AN OPEN AND SHUT CASE
Anarchists we are not, but this is a call for revolution. For the fourth time in eight years the International Lawn Tennis Federation has rejected a British proposal for open tennis. Though the other two nominal tennis powers, Australia and the U.S., supported the British, open tennis was voted down by 129-83, the dissent coming from the Communist bloc—which hardly makes a distinction between amateurs and pros—and nations like Burma, Iran, Sudan and Israel. It is obvious that 100 years from now the vote would be the same, for what is it to these countries that the fraud of amateur tennis is killing the game as a first-class spectator attraction?
It is now time for Britain, Australia and the U.S. to defy the ILTF and establish open tennis on their own. England has the tournament, Wimbledon; Australia has the players; the U.S. has the wealth of latent spectator interest and purse money.
The three nations should rally what support they can and then set out on their own. If Poland and Burma decide to pass up an open Wimbledon, or an open Forest Hills, well, too bad.
July 23, 1967
Cloudcroft, N. Mex., the southernmost ski resort in the U.S., has been looking for a way to extend its season. For a while the resort considered offering skiing on sawdust, but the idea did not kindle much enthusiasm. Now Cloudcroft has covered its practice ski run with pecan shells, and skiers who have tried the slope say the idea isn't so nutty after all. An El Paso enthusiast declares, "It is like skiing on heavy, wet snow." Another skier likens it to "spring corn snow. It even feels like it when you fall." Which, perhaps, is the ultimate test.
Unsuccessful in his attempt to get a pro football broadcasting job in either St. Louis or New Orleans, former Eagle End Pete Retzlaff charged recently that NFL Commissioner Pete Rozelle is calling the signals behind scenes. All TV announcers and analysts for NFL games must be approved by Rozelle. Retzlaff claims Rozelle has blacklisted him, because, "I have not kept my opinions to myself regarding player relations with the league. I was head of the players' association for two years, and there were times when Rozelle and I were on opposite sides of the fence. I had to disagree with Rozelle. He had to disagree with me. I also knocked the merger publicly." At the time Retzlaff denounced it as "a disgrace," saying its purpose was "to further line the owners' pockets with all the money that has made pro football so lucrative."
Retiring after last season Retzlaff worked for WIP in Philadelphia and became one of the most popular sports-casters in the area. He hoped to sign with CBS to do color for either the Cardinals or the Saints, but he says the network did not even submit his name for approval to Rozelle, "because CBS knew he would reject me."
NFL publicity man Jim Kensil denies the existence of a blacklist, though he confirms Rozelle's right of refusal. Kensil says, "He has the right to disapprove broadcasters for a reason, but I don't know of anybody who has been turned down."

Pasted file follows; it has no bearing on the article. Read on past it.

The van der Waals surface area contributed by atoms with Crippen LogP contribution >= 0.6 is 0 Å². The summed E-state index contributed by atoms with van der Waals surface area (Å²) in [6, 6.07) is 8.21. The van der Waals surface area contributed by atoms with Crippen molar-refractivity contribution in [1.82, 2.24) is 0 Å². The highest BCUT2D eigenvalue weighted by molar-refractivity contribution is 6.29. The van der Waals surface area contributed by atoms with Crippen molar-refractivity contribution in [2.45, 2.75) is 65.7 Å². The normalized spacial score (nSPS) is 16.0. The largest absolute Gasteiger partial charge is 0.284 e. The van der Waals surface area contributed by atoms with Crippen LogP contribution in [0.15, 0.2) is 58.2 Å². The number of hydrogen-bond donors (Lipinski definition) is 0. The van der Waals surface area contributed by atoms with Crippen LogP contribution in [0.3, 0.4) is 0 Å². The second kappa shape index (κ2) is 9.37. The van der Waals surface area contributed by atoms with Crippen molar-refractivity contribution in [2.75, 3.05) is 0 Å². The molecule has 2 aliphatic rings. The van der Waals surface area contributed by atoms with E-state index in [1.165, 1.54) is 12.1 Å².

In Vancouver a 30-year-old, onetime carpenter, John Samson, is making his fortune by designing cement boats. The process may seem unlikely, but for two years Samson has been using chicken wire and poured cement to construct hulls for sloops that have proved both economical and seaworthy. His small company, Marine Design Enterprises, sells how-to-do-it kits for $5 and full specifications for $200. Samson says a cement-hulled 25-footer, including deck and cabin, can be constructed in six months by an amateur builder for about $400, less than half the cost of a wooden hull. The cement is poured and molded three-quarters of an inch thick on a framework of half-inch pipe, steel reinforcing and wire.
Twenty-four of Samson's boats are now afloat—some are even being used by commercial fishermen—and his original model is being fitted out for a voyage to Tahiti. If Samson has a sales problem at all, it presumably is to overcome the sinking sensation a lot of people get when they think of concrete.
Telephone company officials in New Mexico have been harassed this summer by wiretappers, particularly along a five-mile stretch in Carlsbad Caverns National Park. Birds have been tearing up the park's phone cable, putting as many as 200 holes in a 150-foot section. The phone company's Carlsbad representative says, "Woodpeckers live in this area, and when they hear the hum of direct-current voltage in the cable they think it is caused by an edible bug. So they punch holes in the cable, even through a shield of aluminum and heavy polyethylene plastic."
The company, with proper respect for the pecking order in a park, says it will continue to repair the cable and let the birds keep looking for bugs.
ALIVE AND KICKING?
The rival National Professional Soccer League and the United Soccer Association are talking of merger—or, as they euphemistically call it, expansion. They would expand from the present 22 teams to 18 or 19.
But many of the clubs involved hardly seem in an expansive mood. Take, for instance, USA's Houston team. General Manager Owen Martinez said last week, "Our people aren't anxious to merge. Our league has the sanction of the FIFA, the worldwide soccer governing body, so we have the star players. The NPSL is crawling. They know the players they have are inferior. The merger would spread the available talent too thin. Why would we want to dilute our product?"
John Allyn, president of Chicago's USA team, feels, "The NPSL is an outlaw league, and it must be punished for its many misdeeds. It is difficult to treat the other league as equals. How do you whitewash them after all they've done?"